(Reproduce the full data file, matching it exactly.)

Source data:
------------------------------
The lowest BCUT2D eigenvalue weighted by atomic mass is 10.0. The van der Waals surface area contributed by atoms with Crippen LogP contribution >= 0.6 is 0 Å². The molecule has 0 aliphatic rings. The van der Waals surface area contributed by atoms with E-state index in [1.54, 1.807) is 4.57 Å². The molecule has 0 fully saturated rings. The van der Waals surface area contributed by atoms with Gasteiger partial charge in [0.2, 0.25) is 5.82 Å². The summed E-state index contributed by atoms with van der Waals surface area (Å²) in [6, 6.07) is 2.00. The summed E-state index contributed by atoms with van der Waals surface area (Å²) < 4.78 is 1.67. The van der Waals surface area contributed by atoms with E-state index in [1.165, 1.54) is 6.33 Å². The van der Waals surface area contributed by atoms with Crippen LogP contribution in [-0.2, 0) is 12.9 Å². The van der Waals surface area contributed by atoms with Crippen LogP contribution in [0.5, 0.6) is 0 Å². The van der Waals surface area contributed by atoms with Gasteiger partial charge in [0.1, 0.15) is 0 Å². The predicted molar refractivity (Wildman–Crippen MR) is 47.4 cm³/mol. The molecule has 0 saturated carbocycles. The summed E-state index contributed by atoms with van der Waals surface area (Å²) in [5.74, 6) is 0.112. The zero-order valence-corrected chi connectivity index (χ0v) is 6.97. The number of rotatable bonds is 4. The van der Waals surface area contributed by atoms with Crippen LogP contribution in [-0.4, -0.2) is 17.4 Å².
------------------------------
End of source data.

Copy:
The lowest BCUT2D eigenvalue weighted by atomic mass is 10.0. The van der Waals surface area contributed by atoms with Crippen LogP contribution >= 0.6 is 0 Å². The molecule has 0 aliphatic rings. The van der Waals surface area contributed by atoms with E-state index in [1.54, 1.807) is 4.57 Å². The molecule has 0 fully saturated rings. The van der Waals surface area contributed by atoms with Gasteiger partial charge in [0.2, 0.25) is 5.82 Å². The summed E-state index contributed by atoms with van der Waals surface area (Å²) in [6, 6.07) is 2.00. The summed E-state index contributed by atoms with van der Waals surface area (Å²) < 4.78 is 1.67. The van der Waals surface area contributed by atoms with E-state index in [1.165, 1.54) is 6.33 Å². The van der Waals surface area contributed by atoms with Crippen LogP contribution in [-0.2, 0) is 12.9 Å². The van der Waals surface area contributed by atoms with Crippen LogP contribution in [0.5, 0.6) is 0 Å². The van der Waals surface area contributed by atoms with Gasteiger partial charge in [0.1, 0.15) is 0 Å². The predicted molar refractivity (Wildman–Crippen MR) is 47.4 cm³/mol. The molecule has 0 saturated carbocycles. The summed E-state index contributed by atoms with van der Waals surface area (Å²) in [5.74, 6) is 0.112. The zero-order valence-corrected chi connectivity index (χ0v) is 6.97. The number of rotatable bonds is 4. The van der Waals surface area contributed by atoms with Crippen LogP contribution in [-0.4, -0.2) is 17.4 Å².